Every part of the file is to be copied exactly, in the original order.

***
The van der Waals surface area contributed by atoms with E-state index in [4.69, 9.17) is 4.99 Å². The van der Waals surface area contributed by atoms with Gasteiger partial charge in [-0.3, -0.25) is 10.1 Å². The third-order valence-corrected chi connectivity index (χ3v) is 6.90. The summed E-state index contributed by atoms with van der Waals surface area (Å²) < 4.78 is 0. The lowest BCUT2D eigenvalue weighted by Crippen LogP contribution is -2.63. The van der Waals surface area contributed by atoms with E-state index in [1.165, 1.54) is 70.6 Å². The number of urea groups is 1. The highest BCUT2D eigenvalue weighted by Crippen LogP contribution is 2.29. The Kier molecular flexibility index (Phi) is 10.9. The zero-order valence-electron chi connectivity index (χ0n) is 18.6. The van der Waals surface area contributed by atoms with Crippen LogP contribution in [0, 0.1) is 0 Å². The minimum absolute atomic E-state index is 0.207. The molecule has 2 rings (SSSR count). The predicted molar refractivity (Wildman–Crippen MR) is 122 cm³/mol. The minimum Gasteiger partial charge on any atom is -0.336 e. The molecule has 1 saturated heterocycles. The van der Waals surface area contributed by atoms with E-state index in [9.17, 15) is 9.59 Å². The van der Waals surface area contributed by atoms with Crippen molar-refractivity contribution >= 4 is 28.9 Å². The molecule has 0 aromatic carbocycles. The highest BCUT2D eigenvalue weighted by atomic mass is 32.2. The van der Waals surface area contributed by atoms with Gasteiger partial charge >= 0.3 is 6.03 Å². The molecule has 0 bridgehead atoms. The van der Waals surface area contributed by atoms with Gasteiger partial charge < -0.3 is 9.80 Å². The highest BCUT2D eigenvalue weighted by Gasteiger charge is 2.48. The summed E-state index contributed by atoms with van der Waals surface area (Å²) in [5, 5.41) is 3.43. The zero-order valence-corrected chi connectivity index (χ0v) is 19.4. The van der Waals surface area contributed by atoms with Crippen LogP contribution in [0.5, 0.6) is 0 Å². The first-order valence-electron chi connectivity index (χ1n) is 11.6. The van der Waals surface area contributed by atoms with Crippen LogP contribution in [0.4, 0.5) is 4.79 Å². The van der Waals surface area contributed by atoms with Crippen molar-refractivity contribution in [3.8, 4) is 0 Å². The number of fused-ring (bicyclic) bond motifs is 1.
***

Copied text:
The van der Waals surface area contributed by atoms with E-state index in [4.69, 9.17) is 4.99 Å². The van der Waals surface area contributed by atoms with Gasteiger partial charge in [-0.3, -0.25) is 10.1 Å². The third-order valence-corrected chi connectivity index (χ3v) is 6.90. The summed E-state index contributed by atoms with van der Waals surface area (Å²) < 4.78 is 0. The lowest BCUT2D eigenvalue weighted by Crippen LogP contribution is -2.63. The van der Waals surface area contributed by atoms with E-state index in [1.165, 1.54) is 70.6 Å². The number of urea groups is 1. The highest BCUT2D eigenvalue weighted by Crippen LogP contribution is 2.29. The Kier molecular flexibility index (Phi) is 10.9. The zero-order valence-electron chi connectivity index (χ0n) is 18.6. The van der Waals surface area contributed by atoms with Crippen LogP contribution in [0, 0.1) is 0 Å². The minimum absolute atomic E-state index is 0.207. The molecule has 2 rings (SSSR count). The predicted molar refractivity (Wildman–Crippen MR) is 122 cm³/mol. The minimum Gasteiger partial charge on any atom is -0.336 e. The molecule has 1 saturated heterocycles. The van der Waals surface area contributed by atoms with E-state index in [9.17, 15) is 9.59 Å². The van der Waals surface area contributed by atoms with Crippen molar-refractivity contribution >= 4 is 28.9 Å². The molecule has 0 aromatic carbocycles. The highest BCUT2D eigenvalue weighted by atomic mass is 32.2. The van der Waals surface area contributed by atoms with Gasteiger partial charge >= 0.3 is 6.03 Å². The molecule has 0 bridgehead atoms. The van der Waals surface area contributed by atoms with Gasteiger partial charge < -0.3 is 9.80 Å². The highest BCUT2D eigenvalue weighted by Gasteiger charge is 2.48. The summed E-state index contributed by atoms with van der Waals surface area (Å²) in [5, 5.41) is 3.43. The zero-order valence-corrected chi connectivity index (χ0v) is 19.4. The van der Waals surface area contributed by atoms with Crippen LogP contribution in [0.5, 0.6) is 0 Å². The first-order valence-electron chi connectivity index (χ1n) is 11.6. The van der Waals surface area contributed by atoms with Crippen LogP contribution in [0.4, 0.5) is 4.79 Å². The van der Waals surface area contributed by atoms with Crippen molar-refractivity contribution in [3.8, 4) is 0 Å². The number of fused-ring (bicyclic) bond motifs is 1.